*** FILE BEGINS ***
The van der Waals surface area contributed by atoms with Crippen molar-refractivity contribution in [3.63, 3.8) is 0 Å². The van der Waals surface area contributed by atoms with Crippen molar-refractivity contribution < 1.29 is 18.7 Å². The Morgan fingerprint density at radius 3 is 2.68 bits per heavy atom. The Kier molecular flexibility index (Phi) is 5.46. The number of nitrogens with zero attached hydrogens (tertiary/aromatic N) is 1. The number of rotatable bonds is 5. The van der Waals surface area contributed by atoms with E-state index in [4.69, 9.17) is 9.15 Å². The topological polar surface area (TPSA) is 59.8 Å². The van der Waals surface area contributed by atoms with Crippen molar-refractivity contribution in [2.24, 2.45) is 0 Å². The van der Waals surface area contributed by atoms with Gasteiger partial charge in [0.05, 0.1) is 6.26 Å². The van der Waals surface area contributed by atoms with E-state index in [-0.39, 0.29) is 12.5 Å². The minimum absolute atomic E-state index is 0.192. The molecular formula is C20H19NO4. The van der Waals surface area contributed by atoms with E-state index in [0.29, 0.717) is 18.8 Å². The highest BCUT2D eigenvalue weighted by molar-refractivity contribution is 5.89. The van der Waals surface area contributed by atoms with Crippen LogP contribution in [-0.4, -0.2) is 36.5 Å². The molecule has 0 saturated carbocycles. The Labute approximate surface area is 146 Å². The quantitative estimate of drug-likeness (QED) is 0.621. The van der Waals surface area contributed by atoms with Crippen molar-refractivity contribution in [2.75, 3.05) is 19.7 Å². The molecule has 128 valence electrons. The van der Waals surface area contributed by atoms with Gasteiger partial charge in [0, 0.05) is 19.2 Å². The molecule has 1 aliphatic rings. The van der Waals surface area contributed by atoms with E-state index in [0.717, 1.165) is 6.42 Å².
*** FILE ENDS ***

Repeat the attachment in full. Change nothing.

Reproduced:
The van der Waals surface area contributed by atoms with Crippen molar-refractivity contribution in [3.63, 3.8) is 0 Å². The van der Waals surface area contributed by atoms with Crippen molar-refractivity contribution < 1.29 is 18.7 Å². The Morgan fingerprint density at radius 3 is 2.68 bits per heavy atom. The Kier molecular flexibility index (Phi) is 5.46. The number of nitrogens with zero attached hydrogens (tertiary/aromatic N) is 1. The number of rotatable bonds is 5. The van der Waals surface area contributed by atoms with E-state index in [4.69, 9.17) is 9.15 Å². The topological polar surface area (TPSA) is 59.8 Å². The van der Waals surface area contributed by atoms with Crippen molar-refractivity contribution in [2.24, 2.45) is 0 Å². The van der Waals surface area contributed by atoms with Gasteiger partial charge in [0.05, 0.1) is 6.26 Å². The van der Waals surface area contributed by atoms with E-state index in [-0.39, 0.29) is 12.5 Å². The minimum absolute atomic E-state index is 0.192. The molecular formula is C20H19NO4. The van der Waals surface area contributed by atoms with E-state index in [0.29, 0.717) is 18.8 Å². The highest BCUT2D eigenvalue weighted by molar-refractivity contribution is 5.89. The van der Waals surface area contributed by atoms with Crippen LogP contribution in [-0.4, -0.2) is 36.5 Å². The molecule has 0 saturated carbocycles. The Labute approximate surface area is 146 Å². The quantitative estimate of drug-likeness (QED) is 0.621. The van der Waals surface area contributed by atoms with Crippen molar-refractivity contribution in [2.75, 3.05) is 19.7 Å². The molecule has 128 valence electrons. The van der Waals surface area contributed by atoms with Gasteiger partial charge in [0, 0.05) is 19.2 Å². The molecule has 1 aliphatic rings. The van der Waals surface area contributed by atoms with E-state index in [0.717, 1.165) is 6.42 Å².